Bin Laden is not a thinker or strategist; he is an opportunistic improviser in the style of Hitler or Stalin. Calling for action by the Saudi populace to expel U.S. troops, he advises murdering Americans. But when he summons Saudi citizens to correct the policies of their government, he never calls for killing or other forms of terror. Rather, he praises the drafting of petitions to the king and recommends that Saudi women boycott American consumer goods. He is aggrieved by the failure of the Saudi army to defend itself ably in the Gulf War, but also by the destruction inflicted on Iraq, which he exaggerates.
So much for the claim of former president Bill Clinton and others that bin Laden is anti-Saddam, or the Iraqis' own disclaimers that they are not Wahhabis (which is true but irrelevant). If an intolerant Wahhabi like bin Laden can embrace the propaganda of leftist Iraq, there is no reason they should not return the favor by cooperating with his terror schemes.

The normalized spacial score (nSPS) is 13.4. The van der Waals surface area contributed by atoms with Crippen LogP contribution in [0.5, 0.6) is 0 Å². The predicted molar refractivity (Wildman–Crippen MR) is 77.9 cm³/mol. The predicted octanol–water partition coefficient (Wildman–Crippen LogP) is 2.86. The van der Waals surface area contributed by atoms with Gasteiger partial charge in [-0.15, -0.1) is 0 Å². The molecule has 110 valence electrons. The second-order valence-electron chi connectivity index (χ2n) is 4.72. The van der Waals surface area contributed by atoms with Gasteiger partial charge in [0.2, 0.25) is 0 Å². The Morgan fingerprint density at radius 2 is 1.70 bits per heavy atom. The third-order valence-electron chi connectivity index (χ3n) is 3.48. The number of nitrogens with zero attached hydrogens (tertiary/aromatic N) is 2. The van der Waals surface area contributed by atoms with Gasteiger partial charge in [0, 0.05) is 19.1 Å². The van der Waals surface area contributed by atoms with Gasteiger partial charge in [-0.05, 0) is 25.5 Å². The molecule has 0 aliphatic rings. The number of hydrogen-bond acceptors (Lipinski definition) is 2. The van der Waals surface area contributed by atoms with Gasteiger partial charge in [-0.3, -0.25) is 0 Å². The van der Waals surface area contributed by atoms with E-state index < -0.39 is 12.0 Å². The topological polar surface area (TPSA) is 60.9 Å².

The rest of the "Ladenese Epistle" wanders between exaltation of the religious scholar Ibn Taymiyyah (1263-1328), idol of the Wahhabis, who fought to purge Islam of its spiritual dimension and accused many Muslims of heresy, and superficial geopolitical sloganeering. Bin Laden jeers at the United States for fleeing Lebanon, Somalia, and Yemen. He also seems to take direct credit for the Khobar Towers bombing: "The crusader army became dust when we detonated Khobar." He seems to want to flatter the Japanese (who, as he notes, are the main consumers of Saudi oil) as possible adversaries of the United States. He claims credit for helping fight the Serbs in Bosnia-Herzegovina but never mentions U.S. intervention to stop the killing of Muslims there, or the interesting fact that Saudi Arabia refrained from assisting the embattled Bosnian Muslims while the war was on. Still, he insists on distinctions: "The [Saudi] regime is fully responsible for what has been imposed on the country and the nation; however, the occupying American enemy is the principal and main cause of the situation."